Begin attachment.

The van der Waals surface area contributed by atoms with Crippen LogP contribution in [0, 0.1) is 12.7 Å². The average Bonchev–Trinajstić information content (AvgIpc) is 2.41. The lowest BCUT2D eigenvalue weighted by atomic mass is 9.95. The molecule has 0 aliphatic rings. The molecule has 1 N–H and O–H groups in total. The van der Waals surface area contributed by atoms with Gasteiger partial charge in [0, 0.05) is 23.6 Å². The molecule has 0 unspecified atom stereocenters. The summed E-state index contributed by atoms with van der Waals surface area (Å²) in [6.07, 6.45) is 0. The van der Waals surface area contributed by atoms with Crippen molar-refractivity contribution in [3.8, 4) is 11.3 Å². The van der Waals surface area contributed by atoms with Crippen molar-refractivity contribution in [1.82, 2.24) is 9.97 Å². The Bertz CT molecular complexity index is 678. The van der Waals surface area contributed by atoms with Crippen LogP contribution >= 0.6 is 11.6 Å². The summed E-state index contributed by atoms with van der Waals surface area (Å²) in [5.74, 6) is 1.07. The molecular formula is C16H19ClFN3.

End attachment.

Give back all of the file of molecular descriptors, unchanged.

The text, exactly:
The van der Waals surface area contributed by atoms with Crippen LogP contribution in [0, 0.1) is 12.7 Å². The average Bonchev–Trinajstić information content (AvgIpc) is 2.41. The lowest BCUT2D eigenvalue weighted by atomic mass is 9.95. The molecule has 0 aliphatic rings. The molecule has 1 N–H and O–H groups in total. The van der Waals surface area contributed by atoms with Gasteiger partial charge in [0, 0.05) is 23.6 Å². The molecule has 0 unspecified atom stereocenters. The summed E-state index contributed by atoms with van der Waals surface area (Å²) in [6.07, 6.45) is 0. The van der Waals surface area contributed by atoms with Crippen molar-refractivity contribution in [3.8, 4) is 11.3 Å². The van der Waals surface area contributed by atoms with Crippen molar-refractivity contribution in [1.82, 2.24) is 9.97 Å². The Bertz CT molecular complexity index is 678. The van der Waals surface area contributed by atoms with Crippen LogP contribution >= 0.6 is 11.6 Å². The summed E-state index contributed by atoms with van der Waals surface area (Å²) in [5.74, 6) is 1.07. The molecular formula is C16H19ClFN3.